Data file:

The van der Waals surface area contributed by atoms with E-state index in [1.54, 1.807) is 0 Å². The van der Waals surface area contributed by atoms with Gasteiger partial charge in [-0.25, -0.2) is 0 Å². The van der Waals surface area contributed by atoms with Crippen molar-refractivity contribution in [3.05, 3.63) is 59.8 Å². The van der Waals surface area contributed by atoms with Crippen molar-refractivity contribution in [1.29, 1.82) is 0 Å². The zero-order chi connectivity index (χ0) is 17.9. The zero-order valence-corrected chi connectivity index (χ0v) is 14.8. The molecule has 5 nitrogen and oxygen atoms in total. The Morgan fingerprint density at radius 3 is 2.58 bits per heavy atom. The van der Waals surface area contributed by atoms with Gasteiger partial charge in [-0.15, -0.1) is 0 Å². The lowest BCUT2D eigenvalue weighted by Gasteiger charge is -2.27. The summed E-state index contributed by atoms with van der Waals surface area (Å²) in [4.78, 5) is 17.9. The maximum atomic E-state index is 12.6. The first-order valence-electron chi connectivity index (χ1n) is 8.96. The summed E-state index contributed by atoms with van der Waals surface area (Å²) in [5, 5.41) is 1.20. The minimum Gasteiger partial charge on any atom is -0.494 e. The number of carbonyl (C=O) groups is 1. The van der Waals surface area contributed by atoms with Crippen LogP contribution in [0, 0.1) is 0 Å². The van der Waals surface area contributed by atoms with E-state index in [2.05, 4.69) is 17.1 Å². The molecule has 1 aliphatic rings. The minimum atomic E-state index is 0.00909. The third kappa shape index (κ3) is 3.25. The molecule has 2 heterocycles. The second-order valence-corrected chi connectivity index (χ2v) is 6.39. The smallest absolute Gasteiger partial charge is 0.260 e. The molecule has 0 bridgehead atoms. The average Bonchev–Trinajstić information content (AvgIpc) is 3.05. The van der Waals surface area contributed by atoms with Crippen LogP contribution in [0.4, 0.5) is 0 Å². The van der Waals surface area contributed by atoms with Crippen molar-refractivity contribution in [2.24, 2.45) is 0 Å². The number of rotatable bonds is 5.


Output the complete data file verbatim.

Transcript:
The van der Waals surface area contributed by atoms with E-state index in [1.54, 1.807) is 0 Å². The van der Waals surface area contributed by atoms with Gasteiger partial charge in [-0.25, -0.2) is 0 Å². The van der Waals surface area contributed by atoms with Crippen molar-refractivity contribution in [3.05, 3.63) is 59.8 Å². The van der Waals surface area contributed by atoms with Crippen molar-refractivity contribution in [1.29, 1.82) is 0 Å². The zero-order chi connectivity index (χ0) is 17.9. The zero-order valence-corrected chi connectivity index (χ0v) is 14.8. The molecule has 5 nitrogen and oxygen atoms in total. The Morgan fingerprint density at radius 3 is 2.58 bits per heavy atom. The van der Waals surface area contributed by atoms with Gasteiger partial charge in [-0.15, -0.1) is 0 Å². The lowest BCUT2D eigenvalue weighted by Gasteiger charge is -2.27. The summed E-state index contributed by atoms with van der Waals surface area (Å²) in [4.78, 5) is 17.9. The maximum atomic E-state index is 12.6. The first-order valence-electron chi connectivity index (χ1n) is 8.96. The summed E-state index contributed by atoms with van der Waals surface area (Å²) in [5, 5.41) is 1.20. The minimum Gasteiger partial charge on any atom is -0.494 e. The number of carbonyl (C=O) groups is 1. The van der Waals surface area contributed by atoms with Crippen LogP contribution in [0, 0.1) is 0 Å². The van der Waals surface area contributed by atoms with E-state index in [2.05, 4.69) is 17.1 Å². The molecule has 1 aliphatic rings. The minimum atomic E-state index is 0.00909. The third kappa shape index (κ3) is 3.25. The molecule has 2 heterocycles. The second-order valence-corrected chi connectivity index (χ2v) is 6.39. The smallest absolute Gasteiger partial charge is 0.260 e. The molecule has 0 bridgehead atoms. The average Bonchev–Trinajstić information content (AvgIpc) is 3.05. The van der Waals surface area contributed by atoms with Crippen LogP contribution in [0.4, 0.5) is 0 Å². The van der Waals surface area contributed by atoms with Crippen molar-refractivity contribution in [2.24, 2.45) is 0 Å². The number of rotatable bonds is 5.